On May 31 2020, Fratelli d’Italia (FdI), reached in the polls 16.2 per cent, a remarkable achievement for the party founded by Giorgia Meloni, Ignazio La Russa and Guido Crosetto in December 2012. In the following months, the growth of FdI did not stop reaching 18 per cent, thus exceeding the 5 Star Movement, approaching the Democratic Party and, narrowing the distance from the League, becoming the third Italian political force.
The path of FdI has been one of a slow political rise (with a sharp acceleration in recent months) characterized by difficult periods. However, the leadership of Giorgia Meloni the party has become an established political force – even though the current political landscape is far different to when the party was created.
Today’s politics is based on strong leaders, a reality that becomes vitally important in obtaining and consolidating consensus, especially during national elections.
This leader dominated system started with Silvio Berlusconi in 1994 but has developed in recent years with the advent of new technologies and the power of social media. The rapid pace of change has led to many commentators talking about the advent of the “Third Republic”. Certainly, the national rise of the 5 Star Movement, at the international level: the election of Trump in 2016 and the Brexit vote, are all symptoms of a new upheaval for our local politics.
The Covid pandemic, the Lega-M5S government and subsequent formation of the new PD-Movimento 5 Stelle government are all highlighting the new page that has opened in Italian politics.
Fratelli d’Italia is different from other major parties due to its relationship to its leader, Giorgia Meloni. Except for Forza Italia and Berlusconi, only the Brothers of Italy has been indistinguishable from its leader since foundation. The League moved from Umberto Bossi to Matteo Salvini, the Democratic Party has seen multiple leaders despite its relatively short history, and over the years the role of Beppe Grillo in the 5 Star Movement has publicly become increasingly marginal as Di Maio has come to the fore.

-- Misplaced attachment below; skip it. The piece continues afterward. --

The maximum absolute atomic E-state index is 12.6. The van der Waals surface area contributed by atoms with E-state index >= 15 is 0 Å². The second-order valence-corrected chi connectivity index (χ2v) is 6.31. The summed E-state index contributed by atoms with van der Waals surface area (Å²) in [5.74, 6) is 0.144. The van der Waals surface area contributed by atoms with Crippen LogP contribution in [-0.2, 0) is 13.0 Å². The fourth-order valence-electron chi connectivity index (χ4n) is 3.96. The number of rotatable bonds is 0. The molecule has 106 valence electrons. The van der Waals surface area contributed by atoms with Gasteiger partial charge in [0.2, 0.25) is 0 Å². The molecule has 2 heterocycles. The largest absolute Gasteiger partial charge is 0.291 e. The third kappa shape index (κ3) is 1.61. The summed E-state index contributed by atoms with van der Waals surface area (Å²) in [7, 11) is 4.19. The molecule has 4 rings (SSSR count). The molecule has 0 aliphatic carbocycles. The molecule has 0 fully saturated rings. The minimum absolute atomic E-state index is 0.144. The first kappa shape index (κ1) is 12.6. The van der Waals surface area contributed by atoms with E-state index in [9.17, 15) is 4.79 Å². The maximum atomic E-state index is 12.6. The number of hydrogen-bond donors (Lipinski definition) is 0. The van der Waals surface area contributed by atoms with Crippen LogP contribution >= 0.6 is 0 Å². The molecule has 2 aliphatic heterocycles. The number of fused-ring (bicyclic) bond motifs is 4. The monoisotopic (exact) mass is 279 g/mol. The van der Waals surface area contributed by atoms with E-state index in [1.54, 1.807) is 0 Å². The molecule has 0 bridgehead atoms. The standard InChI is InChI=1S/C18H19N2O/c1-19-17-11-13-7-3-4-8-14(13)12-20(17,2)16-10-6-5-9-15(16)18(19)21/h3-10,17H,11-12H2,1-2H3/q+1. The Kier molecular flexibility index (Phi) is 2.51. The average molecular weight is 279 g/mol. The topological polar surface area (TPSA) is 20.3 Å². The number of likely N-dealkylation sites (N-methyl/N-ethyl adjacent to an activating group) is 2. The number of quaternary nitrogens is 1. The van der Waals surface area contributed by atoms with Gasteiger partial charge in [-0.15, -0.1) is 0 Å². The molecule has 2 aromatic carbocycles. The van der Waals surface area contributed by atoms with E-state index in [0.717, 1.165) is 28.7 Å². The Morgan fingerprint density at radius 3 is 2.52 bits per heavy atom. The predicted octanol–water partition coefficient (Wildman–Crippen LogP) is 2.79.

Giorgia Meloni, on the other hand, has held a leading role since the foundation of FdI, and her leadership – which has never been questioned – is today stronger than ever.
It is no coincidence, therefore, that the approval ratings of Giorgia Meloni, is one of the highest compared to other Italian leaders and is still growing – along with the party’s popularity. Indeed, in a recent EMG-Acqua poll, the leader of FdI came first with 39 per cent approval, overtaking Prime Minister Conte.
After the dissolution of the National Alliance and the birth of the PDL in 2009, the Italian right began to break apart into several different parties.
Over the years, the majority of those who were part of the National Alliance are getting closer to FdI but it would be incorrect to define Giorgia Meloni’s party as a new AN because FdI has managed to attract voter groups that never previously voted or joined a right-wing party.
The risk is that, once a significant consensus has been reached and stabilized, there will be an attempt according to an old (and never dormant) vice of the left to build a right in its own image and likeness, to distort the identity of the party.
Giorgia Meloni, mindful of previous Right-wing experiences, has never distorted her political message in the name of “correctness” or “pivoting to the centre”. She knows that this would risk compromising what has been her strength – her strong convictions and refusal to apologise for her beliefs.
Conservative is a term that, even in the Italian right, still arouses heated debate and is often used inappropriately leading to confusion with other political-cultural currents and demonization. Meloni is starting to change this and her prominence is only growing. Earlier this year, she became the Italian woman to lead a European party family when she was elected President of the ECR group. This is a great success for Italian conservatives and the revival of their fortunes is largely down to her leadership.
Once again, it is possible to understand what it means to be conservative in contemporary Italy. Giorgia Meloni and her party are leading the line and fighting for key values that underpin conservatism, Country, family, Italian and European identity, Christianity and freedom.